The challenge of remanufactured products: the role of returns policy and channel structure to reduce consumers' perceived risk

Document Type


Publication Date



Purpose: While remanufactured products represent an increasingly researched phenomenon in the literature, not much is known about consumers' understanding and acceptance of such products. This study explores this issue in the context of the theory of perceived risk (TPR), investigating return policy leniency and distribution channel choice as potential factors to foster remanufactured products' sales. Design/methodology/approach: This research utilizes an experimental design composed of a pre-test and a scenario-based main experiment to explore how return policy leniency might mitigate consumers' perceived risk and how their related purchase intention differs across two types of retail distribution channel structures (i.e. brick-and-mortar vs. online). Findings: The investigation into the efficacy of return policy leniency within two retail distribution channel settings (i.e. brick-and-mortar vs. online) illustrates that providing a lenient return policy is an effective “cue” in increasing consumer purchase intention for remanufactured products. While prior literature has established that consumers value return policy leniency for new products, the authors provide empirical evidence that this preference also applies to remanufactured products. Notably, that return policy preference holds true in both channel settings (i.e. brick-and-mortar vs. online) under consideration. Additionally, and contrary to the authors’ predictions, consumers perceived remanufactured products sold via both channel settings as equally risky, thus highlighting that both are appropriate distribution channels for remanufactured products. Finally, while research on new products provides some initial guidance on consumer perceptions of quality and risk, the study provides empirical evidence into the difference of perceived risk with regard to new versus remanufactured products. Originality/value: By employing the TPR, this research explored the role played by two supply chain management related factors (returns policy and channel structure) in reducing consumer's perceived risk and increasing purchase intention. In doing so, this study answers the call for more consumer-based supply chain management research in a controlled experimental research setting.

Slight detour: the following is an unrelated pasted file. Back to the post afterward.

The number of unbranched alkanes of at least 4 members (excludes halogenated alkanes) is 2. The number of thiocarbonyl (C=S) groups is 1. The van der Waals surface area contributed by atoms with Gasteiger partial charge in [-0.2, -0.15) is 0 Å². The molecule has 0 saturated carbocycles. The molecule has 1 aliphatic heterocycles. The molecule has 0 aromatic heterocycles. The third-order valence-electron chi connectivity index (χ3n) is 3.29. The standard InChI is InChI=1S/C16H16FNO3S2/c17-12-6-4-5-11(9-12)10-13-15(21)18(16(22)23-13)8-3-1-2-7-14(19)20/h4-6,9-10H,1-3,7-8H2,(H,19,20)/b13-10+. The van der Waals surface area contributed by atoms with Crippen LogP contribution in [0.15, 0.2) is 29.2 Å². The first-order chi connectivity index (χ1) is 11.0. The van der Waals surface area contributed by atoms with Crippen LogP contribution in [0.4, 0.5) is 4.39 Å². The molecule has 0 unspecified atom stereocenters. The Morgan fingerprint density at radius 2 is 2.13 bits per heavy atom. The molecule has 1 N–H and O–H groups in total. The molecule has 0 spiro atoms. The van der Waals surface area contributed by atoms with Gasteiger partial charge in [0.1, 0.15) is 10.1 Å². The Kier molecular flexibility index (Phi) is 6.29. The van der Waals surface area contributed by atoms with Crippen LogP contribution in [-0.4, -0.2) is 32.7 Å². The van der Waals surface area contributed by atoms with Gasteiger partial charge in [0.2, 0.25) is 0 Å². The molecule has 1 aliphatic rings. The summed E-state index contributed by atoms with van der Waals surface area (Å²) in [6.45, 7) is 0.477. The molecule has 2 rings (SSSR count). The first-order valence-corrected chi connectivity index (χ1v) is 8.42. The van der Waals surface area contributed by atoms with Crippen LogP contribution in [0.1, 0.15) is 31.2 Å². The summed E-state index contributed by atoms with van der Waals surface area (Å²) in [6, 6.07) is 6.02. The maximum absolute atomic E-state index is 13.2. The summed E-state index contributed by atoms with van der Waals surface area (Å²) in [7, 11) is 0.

Publication Title

International Journal of Physical Distribution and Logistics Management





First Page


Last Page


Digital Object Identifier (DOI)